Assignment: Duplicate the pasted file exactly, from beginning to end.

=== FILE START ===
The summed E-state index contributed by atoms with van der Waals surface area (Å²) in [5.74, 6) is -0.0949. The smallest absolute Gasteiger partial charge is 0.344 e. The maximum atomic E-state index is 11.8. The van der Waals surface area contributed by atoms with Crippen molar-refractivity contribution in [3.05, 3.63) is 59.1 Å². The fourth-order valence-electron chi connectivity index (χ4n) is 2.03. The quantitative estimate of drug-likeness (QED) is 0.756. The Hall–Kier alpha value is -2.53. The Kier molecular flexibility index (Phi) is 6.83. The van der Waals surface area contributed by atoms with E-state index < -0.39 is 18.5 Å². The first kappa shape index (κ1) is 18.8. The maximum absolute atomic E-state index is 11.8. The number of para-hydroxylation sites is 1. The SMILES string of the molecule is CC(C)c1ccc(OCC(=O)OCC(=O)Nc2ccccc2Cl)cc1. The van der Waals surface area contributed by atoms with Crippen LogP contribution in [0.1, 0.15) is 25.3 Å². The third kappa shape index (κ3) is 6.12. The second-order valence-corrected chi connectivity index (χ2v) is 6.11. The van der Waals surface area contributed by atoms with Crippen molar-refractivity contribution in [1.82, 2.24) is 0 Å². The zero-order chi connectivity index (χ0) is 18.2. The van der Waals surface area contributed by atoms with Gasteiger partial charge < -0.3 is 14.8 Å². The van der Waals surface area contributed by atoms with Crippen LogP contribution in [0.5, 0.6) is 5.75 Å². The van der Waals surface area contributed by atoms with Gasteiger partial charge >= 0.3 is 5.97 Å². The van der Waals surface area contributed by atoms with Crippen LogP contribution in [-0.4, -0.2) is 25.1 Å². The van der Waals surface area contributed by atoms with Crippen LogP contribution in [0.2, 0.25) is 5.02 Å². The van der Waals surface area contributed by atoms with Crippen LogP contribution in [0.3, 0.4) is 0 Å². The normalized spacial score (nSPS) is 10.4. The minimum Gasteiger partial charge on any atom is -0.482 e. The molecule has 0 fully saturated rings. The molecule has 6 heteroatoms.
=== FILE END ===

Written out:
The summed E-state index contributed by atoms with van der Waals surface area (Å²) in [5.74, 6) is -0.0949. The smallest absolute Gasteiger partial charge is 0.344 e. The maximum atomic E-state index is 11.8. The van der Waals surface area contributed by atoms with Crippen molar-refractivity contribution in [3.05, 3.63) is 59.1 Å². The fourth-order valence-electron chi connectivity index (χ4n) is 2.03. The quantitative estimate of drug-likeness (QED) is 0.756. The Hall–Kier alpha value is -2.53. The Kier molecular flexibility index (Phi) is 6.83. The van der Waals surface area contributed by atoms with E-state index < -0.39 is 18.5 Å². The first kappa shape index (κ1) is 18.8. The maximum absolute atomic E-state index is 11.8. The number of para-hydroxylation sites is 1. The SMILES string of the molecule is CC(C)c1ccc(OCC(=O)OCC(=O)Nc2ccccc2Cl)cc1. The van der Waals surface area contributed by atoms with Crippen LogP contribution in [0.1, 0.15) is 25.3 Å². The third kappa shape index (κ3) is 6.12. The second-order valence-corrected chi connectivity index (χ2v) is 6.11. The van der Waals surface area contributed by atoms with Crippen molar-refractivity contribution in [1.82, 2.24) is 0 Å². The zero-order chi connectivity index (χ0) is 18.2. The van der Waals surface area contributed by atoms with Gasteiger partial charge < -0.3 is 14.8 Å². The van der Waals surface area contributed by atoms with Crippen LogP contribution in [0.5, 0.6) is 5.75 Å². The van der Waals surface area contributed by atoms with Gasteiger partial charge >= 0.3 is 5.97 Å². The van der Waals surface area contributed by atoms with Crippen LogP contribution in [-0.4, -0.2) is 25.1 Å². The van der Waals surface area contributed by atoms with Crippen LogP contribution in [0.2, 0.25) is 5.02 Å². The van der Waals surface area contributed by atoms with Crippen LogP contribution in [0.3, 0.4) is 0 Å². The normalized spacial score (nSPS) is 10.4. The minimum Gasteiger partial charge on any atom is -0.482 e. The molecule has 0 fully saturated rings. The molecule has 6 heteroatoms.